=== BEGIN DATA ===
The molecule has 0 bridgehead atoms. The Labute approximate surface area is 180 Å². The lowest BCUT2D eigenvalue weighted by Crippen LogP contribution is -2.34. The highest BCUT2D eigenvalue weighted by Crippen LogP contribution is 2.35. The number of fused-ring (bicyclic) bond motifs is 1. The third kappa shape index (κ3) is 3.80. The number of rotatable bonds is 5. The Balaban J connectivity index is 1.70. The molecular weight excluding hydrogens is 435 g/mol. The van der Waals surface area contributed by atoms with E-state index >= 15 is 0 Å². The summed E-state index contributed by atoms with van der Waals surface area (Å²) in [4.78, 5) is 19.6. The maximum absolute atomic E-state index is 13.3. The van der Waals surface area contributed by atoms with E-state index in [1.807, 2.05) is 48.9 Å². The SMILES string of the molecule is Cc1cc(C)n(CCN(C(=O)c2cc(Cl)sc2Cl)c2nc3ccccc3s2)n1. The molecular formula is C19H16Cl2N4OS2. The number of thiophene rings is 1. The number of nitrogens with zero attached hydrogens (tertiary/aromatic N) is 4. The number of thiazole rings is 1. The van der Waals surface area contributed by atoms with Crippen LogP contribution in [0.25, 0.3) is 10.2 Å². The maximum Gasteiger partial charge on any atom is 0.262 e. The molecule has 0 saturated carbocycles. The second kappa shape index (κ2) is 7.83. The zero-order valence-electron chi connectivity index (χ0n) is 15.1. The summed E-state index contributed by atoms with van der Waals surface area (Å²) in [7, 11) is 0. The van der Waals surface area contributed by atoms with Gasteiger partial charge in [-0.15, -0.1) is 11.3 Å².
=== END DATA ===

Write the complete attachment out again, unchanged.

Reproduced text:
The molecule has 0 bridgehead atoms. The Labute approximate surface area is 180 Å². The lowest BCUT2D eigenvalue weighted by Crippen LogP contribution is -2.34. The highest BCUT2D eigenvalue weighted by Crippen LogP contribution is 2.35. The number of fused-ring (bicyclic) bond motifs is 1. The third kappa shape index (κ3) is 3.80. The number of rotatable bonds is 5. The Balaban J connectivity index is 1.70. The molecular weight excluding hydrogens is 435 g/mol. The van der Waals surface area contributed by atoms with E-state index >= 15 is 0 Å². The summed E-state index contributed by atoms with van der Waals surface area (Å²) in [4.78, 5) is 19.6. The maximum absolute atomic E-state index is 13.3. The van der Waals surface area contributed by atoms with E-state index in [1.807, 2.05) is 48.9 Å². The SMILES string of the molecule is Cc1cc(C)n(CCN(C(=O)c2cc(Cl)sc2Cl)c2nc3ccccc3s2)n1. The molecular formula is C19H16Cl2N4OS2. The number of thiophene rings is 1. The number of nitrogens with zero attached hydrogens (tertiary/aromatic N) is 4. The number of thiazole rings is 1. The van der Waals surface area contributed by atoms with Crippen LogP contribution in [0.25, 0.3) is 10.2 Å². The maximum Gasteiger partial charge on any atom is 0.262 e. The molecule has 0 saturated carbocycles. The second kappa shape index (κ2) is 7.83. The zero-order valence-electron chi connectivity index (χ0n) is 15.1. The summed E-state index contributed by atoms with van der Waals surface area (Å²) in [7, 11) is 0. The van der Waals surface area contributed by atoms with Gasteiger partial charge in [-0.15, -0.1) is 11.3 Å².